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Volume41,Number45 WINSTON-SALEM, N.C THURSDAY, July 23, 2015
Hot dog! Vendors ready for new competition
BY N1KKI BALDWIN
FOR THE CHRONICLE _____
Mark Flynt, the owner of JS Pulliam Barbeque in Winston-Salem, will be opening
another store in the Winston-Salem downtown area at 545 N. Trade St., next to Body and
Soul. It will sell hot dogs, hamburgers and fries but not barbeque.
Pulliam's hot dogs have been called the best in the South.
When asked to elaborate on why he is choosing to expand now, Flynt said he had
been discussing this with his longtime friend Mark Cue (who happens to own the build
ing) for several years about opening another business. Flynt said Winston-Salem has
been doing a good job about revitalizing and felt now was a good time to do it.
One of the owners of downtown Winston-Salem hot dog stand Jazzy Daugs was
asked whether they heard about the move and how do they feel about the new restau
"We feel that our business will not be affected by the Pulliam's restaurant, for our
customers will be steady because of the quality of our hot dogs," said Wayne Vasser of
Jazzy Daugs hot dogs, which is located across from CVS downtown at the corner of
Trade and Fourth streets.
Queen Tdviea, owner of local hot dog stand Queen T6viea & Son Famous Franks &
Smokies, when asked whether she heard about the Pulliam move, said she had not heard
See Hot dogs on A 2
Frank Wilson at his hot dog stand in downtown Winston-Salem.
CONFEDERATE STATUE IN WINSTON-SALEM
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1 BY TODD LUCK
CHRONICLE ^ ?
In the midst of a changing downtown, a Confederate statue still stands at the comer of Liberty and West ?
It sits beside the former Forsyth County Courthouse, where it's been since it was erected in 1905. The E
courthouse moved out of the building in 1974 to the current Forsyth County Hall of Justice. The building tf
housed some county offices until 2004. The County sold the courthouse in 2014 and now it's been remade Bj
into 50 West Fourth with 58 apartments that start $975 a month.
Deputy County Manager Damon Sanders-Pratt said as far as he can tell, the local United Daughters of ?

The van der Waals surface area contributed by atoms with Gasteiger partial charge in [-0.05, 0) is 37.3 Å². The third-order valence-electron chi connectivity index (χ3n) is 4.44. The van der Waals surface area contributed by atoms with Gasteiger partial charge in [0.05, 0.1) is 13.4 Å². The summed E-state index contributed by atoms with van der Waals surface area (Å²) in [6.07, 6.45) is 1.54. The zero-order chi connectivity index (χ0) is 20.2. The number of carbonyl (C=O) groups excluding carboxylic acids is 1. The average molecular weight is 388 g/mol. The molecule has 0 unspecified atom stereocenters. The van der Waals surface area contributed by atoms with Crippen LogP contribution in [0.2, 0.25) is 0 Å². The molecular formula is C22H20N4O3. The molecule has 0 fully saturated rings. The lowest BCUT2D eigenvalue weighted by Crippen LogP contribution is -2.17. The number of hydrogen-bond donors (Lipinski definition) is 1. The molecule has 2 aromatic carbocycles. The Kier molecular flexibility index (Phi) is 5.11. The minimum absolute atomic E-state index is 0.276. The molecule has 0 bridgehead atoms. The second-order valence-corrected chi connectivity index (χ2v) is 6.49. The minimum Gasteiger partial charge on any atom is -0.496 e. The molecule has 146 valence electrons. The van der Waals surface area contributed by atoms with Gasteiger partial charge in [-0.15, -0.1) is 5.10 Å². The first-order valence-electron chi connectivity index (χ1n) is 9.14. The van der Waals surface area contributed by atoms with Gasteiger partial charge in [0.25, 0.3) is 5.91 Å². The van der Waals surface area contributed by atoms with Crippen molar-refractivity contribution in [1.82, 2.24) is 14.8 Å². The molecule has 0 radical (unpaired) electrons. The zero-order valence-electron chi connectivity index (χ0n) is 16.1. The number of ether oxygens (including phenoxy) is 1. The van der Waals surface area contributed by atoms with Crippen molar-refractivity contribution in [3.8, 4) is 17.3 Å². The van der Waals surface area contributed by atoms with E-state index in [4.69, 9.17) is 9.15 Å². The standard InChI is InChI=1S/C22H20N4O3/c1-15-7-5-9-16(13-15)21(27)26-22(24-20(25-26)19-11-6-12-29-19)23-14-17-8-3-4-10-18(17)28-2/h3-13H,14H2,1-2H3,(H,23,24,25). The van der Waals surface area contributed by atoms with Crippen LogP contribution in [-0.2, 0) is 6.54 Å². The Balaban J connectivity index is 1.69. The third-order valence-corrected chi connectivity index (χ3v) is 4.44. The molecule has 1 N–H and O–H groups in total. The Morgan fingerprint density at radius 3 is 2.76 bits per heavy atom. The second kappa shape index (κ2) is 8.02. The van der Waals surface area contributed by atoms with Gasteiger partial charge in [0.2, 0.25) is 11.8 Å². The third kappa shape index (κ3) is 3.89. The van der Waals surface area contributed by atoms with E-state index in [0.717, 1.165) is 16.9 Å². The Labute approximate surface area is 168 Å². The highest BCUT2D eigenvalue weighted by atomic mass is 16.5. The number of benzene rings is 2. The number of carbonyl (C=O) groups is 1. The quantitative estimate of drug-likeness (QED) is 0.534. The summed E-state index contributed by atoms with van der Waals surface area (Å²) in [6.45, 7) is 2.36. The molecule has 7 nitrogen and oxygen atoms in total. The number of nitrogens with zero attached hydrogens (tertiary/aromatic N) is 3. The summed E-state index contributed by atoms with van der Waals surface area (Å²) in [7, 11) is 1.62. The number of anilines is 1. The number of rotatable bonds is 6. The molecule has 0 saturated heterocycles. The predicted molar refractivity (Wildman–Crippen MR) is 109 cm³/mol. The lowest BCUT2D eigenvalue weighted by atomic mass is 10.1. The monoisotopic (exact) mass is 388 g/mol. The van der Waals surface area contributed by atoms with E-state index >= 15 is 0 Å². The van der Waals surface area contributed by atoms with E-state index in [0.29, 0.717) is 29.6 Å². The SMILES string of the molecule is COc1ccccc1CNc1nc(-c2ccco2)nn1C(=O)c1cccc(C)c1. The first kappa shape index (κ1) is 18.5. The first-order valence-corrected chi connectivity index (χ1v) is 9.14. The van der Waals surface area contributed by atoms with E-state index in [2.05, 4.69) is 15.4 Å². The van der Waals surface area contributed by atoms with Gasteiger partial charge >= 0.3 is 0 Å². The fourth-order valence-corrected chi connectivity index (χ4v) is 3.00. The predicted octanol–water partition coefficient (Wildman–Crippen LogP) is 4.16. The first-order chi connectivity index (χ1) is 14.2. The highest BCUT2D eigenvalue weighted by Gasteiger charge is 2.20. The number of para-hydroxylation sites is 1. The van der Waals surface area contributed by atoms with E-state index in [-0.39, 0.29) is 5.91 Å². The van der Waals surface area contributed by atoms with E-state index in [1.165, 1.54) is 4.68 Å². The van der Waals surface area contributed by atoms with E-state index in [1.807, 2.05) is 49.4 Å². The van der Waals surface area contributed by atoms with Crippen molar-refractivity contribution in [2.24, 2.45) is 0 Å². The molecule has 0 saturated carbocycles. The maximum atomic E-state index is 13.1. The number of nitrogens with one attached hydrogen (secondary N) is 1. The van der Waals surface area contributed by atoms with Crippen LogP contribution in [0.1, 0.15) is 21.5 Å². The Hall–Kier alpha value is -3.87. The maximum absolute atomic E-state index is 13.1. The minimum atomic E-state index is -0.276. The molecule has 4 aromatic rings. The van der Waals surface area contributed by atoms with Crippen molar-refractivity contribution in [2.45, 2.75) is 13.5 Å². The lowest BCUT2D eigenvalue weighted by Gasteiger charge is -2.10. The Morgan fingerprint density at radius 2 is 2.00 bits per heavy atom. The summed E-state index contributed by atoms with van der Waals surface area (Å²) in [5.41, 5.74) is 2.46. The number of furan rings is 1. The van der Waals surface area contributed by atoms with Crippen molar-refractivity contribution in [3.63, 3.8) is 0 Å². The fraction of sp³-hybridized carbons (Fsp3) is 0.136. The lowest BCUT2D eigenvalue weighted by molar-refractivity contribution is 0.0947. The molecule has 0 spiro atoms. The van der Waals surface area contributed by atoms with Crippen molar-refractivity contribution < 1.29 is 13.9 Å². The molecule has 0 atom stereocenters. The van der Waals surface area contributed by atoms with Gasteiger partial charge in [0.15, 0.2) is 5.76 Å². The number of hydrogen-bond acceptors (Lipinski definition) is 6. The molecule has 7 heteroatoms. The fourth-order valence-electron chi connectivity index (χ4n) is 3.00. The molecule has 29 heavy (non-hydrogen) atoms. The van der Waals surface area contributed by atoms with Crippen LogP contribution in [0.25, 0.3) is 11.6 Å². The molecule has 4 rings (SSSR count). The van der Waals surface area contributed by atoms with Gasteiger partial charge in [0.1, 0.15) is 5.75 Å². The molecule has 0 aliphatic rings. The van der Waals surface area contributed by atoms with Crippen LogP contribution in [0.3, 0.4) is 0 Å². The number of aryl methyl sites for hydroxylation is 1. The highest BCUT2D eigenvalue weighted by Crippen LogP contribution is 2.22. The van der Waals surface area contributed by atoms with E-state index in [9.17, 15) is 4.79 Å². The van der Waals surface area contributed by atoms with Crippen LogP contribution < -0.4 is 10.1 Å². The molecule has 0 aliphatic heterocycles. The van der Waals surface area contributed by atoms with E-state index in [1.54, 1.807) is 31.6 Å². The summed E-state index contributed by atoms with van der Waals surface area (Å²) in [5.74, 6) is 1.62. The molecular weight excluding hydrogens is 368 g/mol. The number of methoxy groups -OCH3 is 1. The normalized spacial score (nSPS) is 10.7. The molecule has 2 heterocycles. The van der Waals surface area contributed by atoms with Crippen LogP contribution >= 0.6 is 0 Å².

See Statue on A6 fK
The Confederate statue
City Council vote was
scheduled for July 20
BY TEVIN STINSON
THE CHRONICLE 1
The Salvation Army of Winston-Salem has withdrawn
its request to rezone 939 Cleveland Ave. to put a family
homeless shelter there. Winston-Salem City Council was
scheduled to vote on the rezoning request during its meet
ing on Monday, July 20, but the organization had with
drawn its request by then.
During the July 20 meeting, East Ward Council
Member Derwin Montgomery announced that The
Salvation Army had withdrawn its request for the rezon
ing. By unanimous vote, the
rezoning was taken off the
agenda. ^ FHitnri^l
The nonprofit was look- aee
ing to purchase the daycare Comment A4
building from Greater
Cleveland Christian Church , ,
and turn it into a facility to
house homeless families made up of mostly single women
Over the past months, members of the neighborhood
expressed their displeasure with the rezoning.
During a press conference on Friday, July 17, Maj.
James Allison, area commander of the organization, deliv
ered a statement to the media officially withdrawing the
request for rezoning.
"After much deliberation and with the concern for
what is in the best interest of the homeless families, we
have decided to pursue other options for the relocation of
the shelter for women, families and children."
See Rezoning on A6
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6 2 3
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Experts, voters discuss problems with N.C. voting law at trial
BY TODD LUCK
The plaintiffs against North Carolina's election
reform law, known as House Bill 589, continue to
present experts and voters in the N.C. NAACP vs.
The trial began last week in federal court in
Winston-Salem, challenging a series of state vot
ing revisions signed into law in 2013 that reduced
early voting days, banned out-of-precinct voting,
ended same-day registration and stopped pre-reg
istration for teens.
There's also a voter ID requirement being chal
lenged, but those arguments will be heard at a later
date because a law was recently passed softening
the ID requirements. The plaintiffs - the N.C.
NAACP, U.S. Justice Department and League of
Women Voters - argue the law is discriminatory
against minorities and youth.
Lawyers for the state argue that the measures
are "neutral on their face" and are not discrimina
tory toward minorities. In opening arguments on
Monday, July 13, Penda Hair, a lawyer with the
Advancement Project representing the N.C.
NAACP, said that it's the law's results, not its neu
tral wording, that matter.
"Poll taxes were neutral on their face," said
Hair. "Literacy tests were neutral on their face.
The law teaches it is the impact that matters - an
impact that is linked to social and historical condi
tions - not whether a law explicitly says African
See Trial on A 7
of Winston-Salem, LLC